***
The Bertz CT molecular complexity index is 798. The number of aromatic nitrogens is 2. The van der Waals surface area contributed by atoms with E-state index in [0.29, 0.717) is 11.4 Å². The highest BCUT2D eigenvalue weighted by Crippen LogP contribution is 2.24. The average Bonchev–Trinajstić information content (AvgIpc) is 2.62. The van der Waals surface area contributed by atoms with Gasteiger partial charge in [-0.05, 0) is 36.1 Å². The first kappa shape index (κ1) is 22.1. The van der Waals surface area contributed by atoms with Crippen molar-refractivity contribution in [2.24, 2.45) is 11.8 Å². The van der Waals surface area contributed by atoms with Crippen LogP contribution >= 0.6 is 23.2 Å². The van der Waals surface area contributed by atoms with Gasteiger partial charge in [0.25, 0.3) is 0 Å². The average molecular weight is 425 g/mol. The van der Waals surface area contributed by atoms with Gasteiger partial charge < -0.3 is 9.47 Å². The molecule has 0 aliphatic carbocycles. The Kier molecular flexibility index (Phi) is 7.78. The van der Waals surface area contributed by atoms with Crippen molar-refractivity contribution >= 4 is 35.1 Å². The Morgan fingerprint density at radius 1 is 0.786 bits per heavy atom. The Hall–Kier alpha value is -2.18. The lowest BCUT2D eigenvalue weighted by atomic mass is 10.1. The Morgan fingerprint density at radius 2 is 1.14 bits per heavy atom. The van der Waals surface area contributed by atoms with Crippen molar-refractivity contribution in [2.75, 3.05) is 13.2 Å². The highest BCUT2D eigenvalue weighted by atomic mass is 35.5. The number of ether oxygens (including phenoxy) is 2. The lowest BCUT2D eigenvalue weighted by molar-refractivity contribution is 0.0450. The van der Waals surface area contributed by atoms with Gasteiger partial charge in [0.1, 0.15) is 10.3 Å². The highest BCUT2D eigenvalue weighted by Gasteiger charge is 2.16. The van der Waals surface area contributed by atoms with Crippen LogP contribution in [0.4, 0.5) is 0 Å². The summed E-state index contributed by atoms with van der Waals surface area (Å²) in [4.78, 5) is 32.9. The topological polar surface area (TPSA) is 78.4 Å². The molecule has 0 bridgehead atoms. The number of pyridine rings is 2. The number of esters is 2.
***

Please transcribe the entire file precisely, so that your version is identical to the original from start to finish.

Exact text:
The Bertz CT molecular complexity index is 798. The number of aromatic nitrogens is 2. The van der Waals surface area contributed by atoms with E-state index in [0.29, 0.717) is 11.4 Å². The highest BCUT2D eigenvalue weighted by Crippen LogP contribution is 2.24. The average Bonchev–Trinajstić information content (AvgIpc) is 2.62. The van der Waals surface area contributed by atoms with Gasteiger partial charge in [-0.05, 0) is 36.1 Å². The first kappa shape index (κ1) is 22.1. The van der Waals surface area contributed by atoms with Crippen molar-refractivity contribution in [2.24, 2.45) is 11.8 Å². The van der Waals surface area contributed by atoms with Crippen LogP contribution >= 0.6 is 23.2 Å². The van der Waals surface area contributed by atoms with Gasteiger partial charge in [0.25, 0.3) is 0 Å². The average molecular weight is 425 g/mol. The van der Waals surface area contributed by atoms with Gasteiger partial charge < -0.3 is 9.47 Å². The molecule has 0 aliphatic carbocycles. The Kier molecular flexibility index (Phi) is 7.78. The van der Waals surface area contributed by atoms with Crippen molar-refractivity contribution >= 4 is 35.1 Å². The Morgan fingerprint density at radius 1 is 0.786 bits per heavy atom. The Hall–Kier alpha value is -2.18. The lowest BCUT2D eigenvalue weighted by atomic mass is 10.1. The Morgan fingerprint density at radius 2 is 1.14 bits per heavy atom. The van der Waals surface area contributed by atoms with Crippen molar-refractivity contribution in [2.75, 3.05) is 13.2 Å². The highest BCUT2D eigenvalue weighted by atomic mass is 35.5. The number of ether oxygens (including phenoxy) is 2. The lowest BCUT2D eigenvalue weighted by molar-refractivity contribution is 0.0450. The van der Waals surface area contributed by atoms with Gasteiger partial charge in [0.1, 0.15) is 10.3 Å². The highest BCUT2D eigenvalue weighted by Gasteiger charge is 2.16. The van der Waals surface area contributed by atoms with Crippen LogP contribution in [0.4, 0.5) is 0 Å². The summed E-state index contributed by atoms with van der Waals surface area (Å²) in [4.78, 5) is 32.9. The topological polar surface area (TPSA) is 78.4 Å². The molecule has 0 bridgehead atoms. The number of pyridine rings is 2. The number of esters is 2.